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Japanese Citizens Take Their Nuclear Fight to Court

Energy

Greenpeace International

Japanese "No Nukes" public protest. Photo © Jeremy Sutton-Hibbert for Greenpeace.

By Justin McKeating

With the first nuclear reactor to be restarted in Japan after the 2011 Fukushima disaster to begin producing electricity soon, it’s clear the country’s government has decided to step back into the dangerous past rather than race into a sustainable future of renewable energy.

The government is restarting reactors despite opposition from local leaders and despite massive protests from Japan’s people. This disregard for their concerns has forced some groups to go to court to fight the restarts.

The government restarted the Number 3 reactor at the Ohi nuclear plant in Fukui Prefecture in central Japan on July 1. The tens of thousands of people who protested against the restart outside the prime minister’s office in Tokyo were ignored, even though Prime Minister Yoshihiko Noda claimed he was “startled” by the huge size of the gathering. The government plans to restart Ohi’s Number 4 reactor later this month.

The restart at Ohi has not gone smoothly. As if the people living close to nuclear reactors in Japan aren’t worried enough, “more than two dozen alarms rang out at the plant. That came after three days after a separate alarm was triggered mid-week." Fortunately, those alarms were false and caused by “unstable atmospheric conditions, such as a dense fog." Attempts to reassure concerned people have failed at the outset.

This follows warnings just last week from Mitsuhisa Watanabe, a tectonic geomorphologist at Toyo University, and Katsuhiko Ishibashi, seismologist and professor emeritus at Kobe University. Using Ohi operator Kansai Electric Power Co’s (KEPCO) own published seismic data, the scientists have found that the reactors sit on geological faults that could produce much larger earthquakes than KEPCO has previously admitted. In 2005, Ishibashi predicted an earthquake could cause a nuclear disaster. In March 2011, he was proved terribly right.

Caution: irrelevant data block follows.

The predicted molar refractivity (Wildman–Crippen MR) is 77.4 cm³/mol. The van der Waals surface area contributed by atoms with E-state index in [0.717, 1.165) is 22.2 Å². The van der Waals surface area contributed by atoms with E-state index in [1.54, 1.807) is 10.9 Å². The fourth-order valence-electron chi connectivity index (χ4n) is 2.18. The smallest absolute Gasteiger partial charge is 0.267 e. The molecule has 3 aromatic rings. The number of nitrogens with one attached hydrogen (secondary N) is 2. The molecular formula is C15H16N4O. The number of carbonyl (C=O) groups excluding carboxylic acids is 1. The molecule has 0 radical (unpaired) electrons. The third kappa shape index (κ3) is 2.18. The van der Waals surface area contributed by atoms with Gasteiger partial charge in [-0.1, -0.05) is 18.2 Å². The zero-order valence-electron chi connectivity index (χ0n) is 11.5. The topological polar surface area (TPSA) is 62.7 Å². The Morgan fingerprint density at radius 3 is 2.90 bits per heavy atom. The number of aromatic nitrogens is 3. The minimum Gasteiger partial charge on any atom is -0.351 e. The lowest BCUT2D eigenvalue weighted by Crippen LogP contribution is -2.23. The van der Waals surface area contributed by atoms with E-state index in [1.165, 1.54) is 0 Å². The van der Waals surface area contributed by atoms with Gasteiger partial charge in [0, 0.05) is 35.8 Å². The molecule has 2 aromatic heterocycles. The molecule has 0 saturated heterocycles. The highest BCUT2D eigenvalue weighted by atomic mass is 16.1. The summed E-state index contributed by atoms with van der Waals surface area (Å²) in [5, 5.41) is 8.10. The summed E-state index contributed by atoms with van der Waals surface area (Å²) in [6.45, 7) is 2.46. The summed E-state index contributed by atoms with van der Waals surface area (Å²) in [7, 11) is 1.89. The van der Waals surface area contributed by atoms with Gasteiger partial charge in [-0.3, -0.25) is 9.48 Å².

After being shown in such blunt terms that their government is not listening to them, concerned citizens are now resorting to legal means to try to stop the Ohi reactors.

The case of two groups, Green Action and Mihama-no-Kai (Osaka Citizens Against the Mihama, Ohi and Takahama Nuclear Power Plants), before a Japanese court concludes July 9, with a decision expected within two weeks.

The groups cite errors in the guidelines for reactor design safety criteria, the three active earthquake faults near the Ohi plant and the need to re-examine the fault under the plant. They also raise concerns that ageing piping at Ohi could be damaged by an earthquake, based on the suspicion that important equipment at the Fukushima reactors was damaged by the March 2011 earthquake and not by the subsequent tsunami. Here at Greenpeace we wish them every success in their bid.

Why has the Japanese government acted so rashly and irresponsibly?

The disaster at Fukushima is far from under control. Sixteen months after the reactors there melted down, record levels of radiation—enough to give a person a year’s worth of radiation exposure in just 20 seconds—were found in the Number 1 reactor’s building. Over at reactor Number 4, the building which houses 1,331 highly radioactive spent nuclear rods is “tilting” and “bulging”. This week the pool’s cooling system failed. The exposure of this fuel to the environment could result in a catastrophic release of radiation.

In the past year, the Japanese people have bravely shown the world that they can live without nuclear power. The Japanese government should follow where the people lead—away from an outdated, discredited and dangerous nuclear past and into a future that offers safe, clean and plentiful renewable energy. The way forward is clear.

Visit EcoWatch's NUCLEAR page for more related news on this topic.

 

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